Dark Souls 3 and the terror of repetition Dark Souls 3 and the terror of repetition Dark Souls 3 and the terror of repetition Dark S…

“Pete and Repeat are sitting on a fence. Pete falls off – who’s left? Repeat.” So says a clown in Bruce Nauman’s 1987 installation, Clown Torture. The artwork, made up of TV monitors, shows looping clips of clowns telling jokes, balancing fishbowls,  jumping up and down, or screaming “No” over and over again.

Nauman’s artwork is deeply unsettling. It is also funny. Watching a clown flail on the ground, pleading and waving its arms in the air is, to say the least, unnerving. At least it is the first time around. The second time it’s amusing. The third time it’s hilarious. The fourth time it’s depressing. The fifth time it’s tragic. By the sixth time you watch the clown, your emotions have passed from fear to glee to pity to terror. History repeats itself, first as tragedy, then as farce. Then as tragedy again.

Repetition is the lifeblood of Dark Souls 3, as it has been throughout Demon’s Souls, Dark Souls, Dark Souls 2 and Bloodborne. Even if you haven’t played the games, you’ll likely be aware of the setup: every time you die, enemies are reset – every time you push forward, you’re faced with the same obstacles. You die easily. You trace the same paths. You see the same zombie break through the same crate over and over and over again, until the jumpscare becomes a slapstick pratfall.

If you’re an experienced player, your backstabs and parries honed to perfection after weeks and months within Hidetaka Miyazaki’s strange labyrinths, then this recurrence is a minor, temporary setback on your spree between bosses. But if you – like me – are far from an expert, Dark Souls’ crumbling castles and broken villages quickly shift from gothic landscapes to oppressive arenas of repeating bodies.


While other games give an artificial sense of life to the characters in their worlds – guards going about their duty in

Skyrim, or bandits bickering in The Witcher 3Dark Souls places its unreality centre stage. Enemies move about the world like clockwork marionettes, NPCs wait in dark caverns like lost ghosts. The sparse conversations you have in the game are looping cycles of obtuse phrases, muttered without reciprocation from your silent protagonist.

BioShock and The Magic Circle developer Jordan Thomas described the sense of terror in Dark Souls as “the horror of purgatory”, as if all the characters are in the game exist within “some great cosmic rock tumbler and all the edges are being filed off. Eventually they won’t recognise themselves or one another.” Like Estragon and Vladimir in Samuel Beckett’s Waiting for Godot, the inhabitants of Dark Souls games are only vaguely aware of where they are, or that they are repeating themselves. Indeed, it’s easy to imagine Beckett’s characters grouped around a bonfire in Dark Souls 3, standing up from another failed fight.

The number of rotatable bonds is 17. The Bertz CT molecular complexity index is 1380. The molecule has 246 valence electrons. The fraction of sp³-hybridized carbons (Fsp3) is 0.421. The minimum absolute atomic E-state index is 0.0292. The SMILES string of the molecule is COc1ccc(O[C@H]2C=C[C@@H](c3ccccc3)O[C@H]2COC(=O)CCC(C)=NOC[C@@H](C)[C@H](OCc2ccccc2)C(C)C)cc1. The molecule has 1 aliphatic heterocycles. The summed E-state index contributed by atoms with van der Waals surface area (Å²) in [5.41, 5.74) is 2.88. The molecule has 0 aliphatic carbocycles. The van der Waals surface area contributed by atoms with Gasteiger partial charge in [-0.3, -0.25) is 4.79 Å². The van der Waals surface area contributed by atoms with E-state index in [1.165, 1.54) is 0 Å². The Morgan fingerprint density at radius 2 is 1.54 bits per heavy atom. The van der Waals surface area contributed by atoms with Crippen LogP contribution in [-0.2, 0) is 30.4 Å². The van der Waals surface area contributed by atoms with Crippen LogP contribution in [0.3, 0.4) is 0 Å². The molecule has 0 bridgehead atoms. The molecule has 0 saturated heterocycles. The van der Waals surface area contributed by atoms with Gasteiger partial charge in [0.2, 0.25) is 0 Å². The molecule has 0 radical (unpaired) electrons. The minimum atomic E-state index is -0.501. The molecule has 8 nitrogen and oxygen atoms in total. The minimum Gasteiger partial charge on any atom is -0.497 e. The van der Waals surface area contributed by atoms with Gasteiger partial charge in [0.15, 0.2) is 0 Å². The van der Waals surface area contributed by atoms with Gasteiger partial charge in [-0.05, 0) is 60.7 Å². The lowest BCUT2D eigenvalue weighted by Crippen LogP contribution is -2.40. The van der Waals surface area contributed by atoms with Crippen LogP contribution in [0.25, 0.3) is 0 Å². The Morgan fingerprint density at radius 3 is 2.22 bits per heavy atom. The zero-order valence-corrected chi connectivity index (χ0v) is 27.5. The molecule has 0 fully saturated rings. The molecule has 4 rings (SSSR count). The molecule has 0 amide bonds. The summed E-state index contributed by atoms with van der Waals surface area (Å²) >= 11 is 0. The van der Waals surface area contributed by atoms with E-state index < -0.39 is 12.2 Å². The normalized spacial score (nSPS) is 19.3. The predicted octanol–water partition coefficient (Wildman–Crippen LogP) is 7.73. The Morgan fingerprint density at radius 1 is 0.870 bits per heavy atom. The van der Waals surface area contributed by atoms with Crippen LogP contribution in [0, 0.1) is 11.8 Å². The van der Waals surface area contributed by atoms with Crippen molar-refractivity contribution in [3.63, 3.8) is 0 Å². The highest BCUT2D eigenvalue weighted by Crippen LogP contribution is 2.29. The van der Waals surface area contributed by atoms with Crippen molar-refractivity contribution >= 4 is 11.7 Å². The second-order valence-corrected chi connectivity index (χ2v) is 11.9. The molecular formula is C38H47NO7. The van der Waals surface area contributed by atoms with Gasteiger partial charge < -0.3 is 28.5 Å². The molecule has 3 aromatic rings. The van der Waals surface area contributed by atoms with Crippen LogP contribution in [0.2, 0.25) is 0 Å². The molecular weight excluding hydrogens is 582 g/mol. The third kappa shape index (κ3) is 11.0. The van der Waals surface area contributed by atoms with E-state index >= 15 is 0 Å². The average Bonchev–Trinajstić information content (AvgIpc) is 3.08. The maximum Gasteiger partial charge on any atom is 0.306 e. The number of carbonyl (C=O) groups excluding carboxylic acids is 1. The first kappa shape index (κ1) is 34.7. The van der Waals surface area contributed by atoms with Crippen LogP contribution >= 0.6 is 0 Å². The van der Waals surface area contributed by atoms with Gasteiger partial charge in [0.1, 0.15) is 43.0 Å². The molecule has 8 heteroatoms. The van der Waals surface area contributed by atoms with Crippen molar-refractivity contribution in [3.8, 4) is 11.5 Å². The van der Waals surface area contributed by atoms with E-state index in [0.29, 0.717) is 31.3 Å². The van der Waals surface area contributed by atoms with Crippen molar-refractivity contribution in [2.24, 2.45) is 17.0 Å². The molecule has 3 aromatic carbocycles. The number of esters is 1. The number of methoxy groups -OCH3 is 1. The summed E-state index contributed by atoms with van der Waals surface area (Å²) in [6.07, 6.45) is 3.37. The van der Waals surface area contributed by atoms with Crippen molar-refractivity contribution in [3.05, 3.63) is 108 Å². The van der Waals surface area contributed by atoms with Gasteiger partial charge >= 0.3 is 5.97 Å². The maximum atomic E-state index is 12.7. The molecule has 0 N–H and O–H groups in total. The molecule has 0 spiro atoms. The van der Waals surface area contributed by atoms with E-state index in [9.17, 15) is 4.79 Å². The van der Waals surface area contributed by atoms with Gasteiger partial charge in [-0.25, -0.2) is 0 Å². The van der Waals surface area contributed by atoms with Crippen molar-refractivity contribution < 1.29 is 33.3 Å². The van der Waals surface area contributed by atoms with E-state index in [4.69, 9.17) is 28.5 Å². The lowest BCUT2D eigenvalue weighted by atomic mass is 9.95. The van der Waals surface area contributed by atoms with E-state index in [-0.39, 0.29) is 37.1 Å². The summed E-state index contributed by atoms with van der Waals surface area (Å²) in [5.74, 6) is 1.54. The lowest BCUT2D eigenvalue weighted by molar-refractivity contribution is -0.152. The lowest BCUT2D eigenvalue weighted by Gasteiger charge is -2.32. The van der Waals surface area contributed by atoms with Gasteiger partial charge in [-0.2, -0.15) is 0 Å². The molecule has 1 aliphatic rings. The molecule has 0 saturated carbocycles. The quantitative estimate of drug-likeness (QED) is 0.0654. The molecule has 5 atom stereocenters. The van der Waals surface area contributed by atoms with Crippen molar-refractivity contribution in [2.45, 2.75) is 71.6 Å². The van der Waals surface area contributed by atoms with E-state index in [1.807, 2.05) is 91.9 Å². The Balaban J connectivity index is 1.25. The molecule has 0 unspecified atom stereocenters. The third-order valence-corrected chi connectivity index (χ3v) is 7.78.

VLADIMIR: May one inquire where His Highness spent the night? ESTRAGON: In a ditch. VLADIMIR: A ditch! Where? ESTRAGON: Over there. VLADIMIR: And they didn’t beat you? ESTRAGON: Beat me? Certainly they beat me. VLADIMIR: The same lot as usual? ESTRAGON: The same? I don’t know.


Blacksmith Andre

There is an icon for all this in the centre of Dark Souls 3. Within Firelink Shrine – the game’s hub and safehouse – in a central room at the end of a central walkway, is Blacksmith Andre. Stooped over an anvil, Andre hammers incessantly at nothing in particular, stopping only when you speak to him to upgrade equipment.

Andre is himself a repetition from the original Dark Souls. In both games the ceaseless clunk of his hammer permeates the world like a metronome, measuring out your many deaths. He is consistent, and a reliable source of weapons, but he is also a reminder of the unremitting encore facing the player as soon as they step out of safety.dark_souls_3_andre

Unlike Andre’s endless work, the player’s task is far from Sisyphean. There is clear, authored meaning in Miyazaki’s level design, not to mention the fact that you’re pursuing a specific, accomplishable goal. But the terror of Dark Souls happens when you forget all of this. It happens when you hit a wall, and keep hitting it until you think – if only for a moment – that there is nothing outside of it.

Like watching Bauman’s clowns, the horror of playing Dark Souls comes from believing the repetition won’t ever stop.

READ NEXT – From Dark Souls to Manifold Garden: How games tell stories through architecture

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